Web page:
AIMS: To describe the distributions of and associations with intraocular pressure (IOP) and circumpapillary retinal nerve fibre layer (cRNFL) thickness in a population-based study.
METHODS: Northern Ireland Cohort for the Longitudinal Study of Ageing participants underwent a computer-assisted personal interview, a self-completion questionnaire and a health assessment (HA). At the HA, participants underwent IOP measurement using Ocular Response Analyser and spectral-domain optical coherence tomography with Heidelberg Spectralis. Participants also underwent a range of anthropometric, ophthalmic, cardiovascular, cognition and blood tests. Participants who attended the HA and had a vertical cup-to-disc ratio (VCDR) measurement in at least one eye were eligible for the study. Participants without any IOP or cRNFL measurements were excluded from the respective analyses.
RESULTS: There were 3221 participants eligible for this study (5753 eyes included in the IOP analysis and 5461 eyes included in the cRNFL analysis). The mean (SD) Goldmann correlated IOP (IOPg) was 15.39 mm Hg (3.55 mm Hg). The mean (SD) average global cRNFL thickness was 94.39 µm (11.18 µm). Increased IOPg was associated with increased age, male sex, hypertension, refractive error (myopic decrease in spherical equivalent) and increased corneal resistance factor, while beta-blocker drug use was associated with lower IOPg in the fully adjusted multivariate analysis. Thinner average global cRNFL was associated with Alzheimer's disease in the age-adjusted and sex-adjusted model. In the fully adjusted multivariate analysis, increased age, male sex, left eyes, hypertension, increased VCDR, refractive error (myopic decrease in spherical equivalent) and increased IOPg were associated with thinner average global cRNFL, while Parkinson's disease and current (vs never) smoking status were associated with thicker average global cRNFL.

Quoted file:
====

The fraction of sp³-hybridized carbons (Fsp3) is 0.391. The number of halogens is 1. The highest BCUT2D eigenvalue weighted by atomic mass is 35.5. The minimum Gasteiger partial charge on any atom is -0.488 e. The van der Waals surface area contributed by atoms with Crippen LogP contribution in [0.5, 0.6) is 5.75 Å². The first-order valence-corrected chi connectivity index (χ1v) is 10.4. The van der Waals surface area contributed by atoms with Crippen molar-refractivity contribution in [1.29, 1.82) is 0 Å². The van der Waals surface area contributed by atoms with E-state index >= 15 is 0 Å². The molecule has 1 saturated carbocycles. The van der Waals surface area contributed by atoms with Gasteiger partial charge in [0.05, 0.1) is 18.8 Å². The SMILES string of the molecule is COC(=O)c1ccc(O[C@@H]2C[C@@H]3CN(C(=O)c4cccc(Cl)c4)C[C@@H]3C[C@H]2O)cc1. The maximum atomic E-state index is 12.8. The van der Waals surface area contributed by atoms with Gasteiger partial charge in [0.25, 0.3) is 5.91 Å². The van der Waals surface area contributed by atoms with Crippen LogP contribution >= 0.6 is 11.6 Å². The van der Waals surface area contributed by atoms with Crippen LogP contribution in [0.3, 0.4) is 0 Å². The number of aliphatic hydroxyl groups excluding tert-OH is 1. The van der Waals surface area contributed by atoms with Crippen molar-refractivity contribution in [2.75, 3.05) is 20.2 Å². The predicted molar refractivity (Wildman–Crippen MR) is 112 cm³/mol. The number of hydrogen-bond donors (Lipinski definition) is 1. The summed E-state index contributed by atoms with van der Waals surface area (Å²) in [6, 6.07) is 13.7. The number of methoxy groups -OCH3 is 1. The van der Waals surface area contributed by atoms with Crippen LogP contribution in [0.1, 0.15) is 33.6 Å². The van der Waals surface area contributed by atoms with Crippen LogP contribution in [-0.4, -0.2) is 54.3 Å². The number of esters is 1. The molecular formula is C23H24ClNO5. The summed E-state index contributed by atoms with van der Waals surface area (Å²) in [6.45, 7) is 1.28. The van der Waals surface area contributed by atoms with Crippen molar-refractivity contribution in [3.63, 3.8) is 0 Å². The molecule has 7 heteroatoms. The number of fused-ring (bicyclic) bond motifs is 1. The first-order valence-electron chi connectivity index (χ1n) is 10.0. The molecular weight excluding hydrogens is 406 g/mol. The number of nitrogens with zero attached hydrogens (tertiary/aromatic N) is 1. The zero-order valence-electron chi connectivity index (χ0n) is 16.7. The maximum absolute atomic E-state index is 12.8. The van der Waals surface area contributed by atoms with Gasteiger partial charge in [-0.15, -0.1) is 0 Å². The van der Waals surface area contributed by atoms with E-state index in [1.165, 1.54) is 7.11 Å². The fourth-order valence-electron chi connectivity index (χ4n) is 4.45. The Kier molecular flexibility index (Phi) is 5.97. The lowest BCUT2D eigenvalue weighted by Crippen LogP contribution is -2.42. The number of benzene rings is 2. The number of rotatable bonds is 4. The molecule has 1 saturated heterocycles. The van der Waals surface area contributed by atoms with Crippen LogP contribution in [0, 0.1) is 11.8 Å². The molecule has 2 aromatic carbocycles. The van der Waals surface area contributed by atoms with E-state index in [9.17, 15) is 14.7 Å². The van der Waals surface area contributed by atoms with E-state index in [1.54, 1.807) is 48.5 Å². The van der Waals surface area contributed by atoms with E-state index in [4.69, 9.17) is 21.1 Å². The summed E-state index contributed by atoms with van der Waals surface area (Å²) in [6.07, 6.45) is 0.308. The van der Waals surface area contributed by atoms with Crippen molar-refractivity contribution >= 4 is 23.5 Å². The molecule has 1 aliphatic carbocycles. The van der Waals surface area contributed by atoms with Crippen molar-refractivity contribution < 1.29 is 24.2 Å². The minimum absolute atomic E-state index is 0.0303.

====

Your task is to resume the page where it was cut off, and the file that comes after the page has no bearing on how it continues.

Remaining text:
CONCLUSIONS: Increased IOP and reduced cRNFL were associated with increased age, myopic refractive error, male sex and hypertension. Alzheimer's disease was associated with thinner average global cRNFL, while Parkinson's disease was associated with thicker average global cRNFL.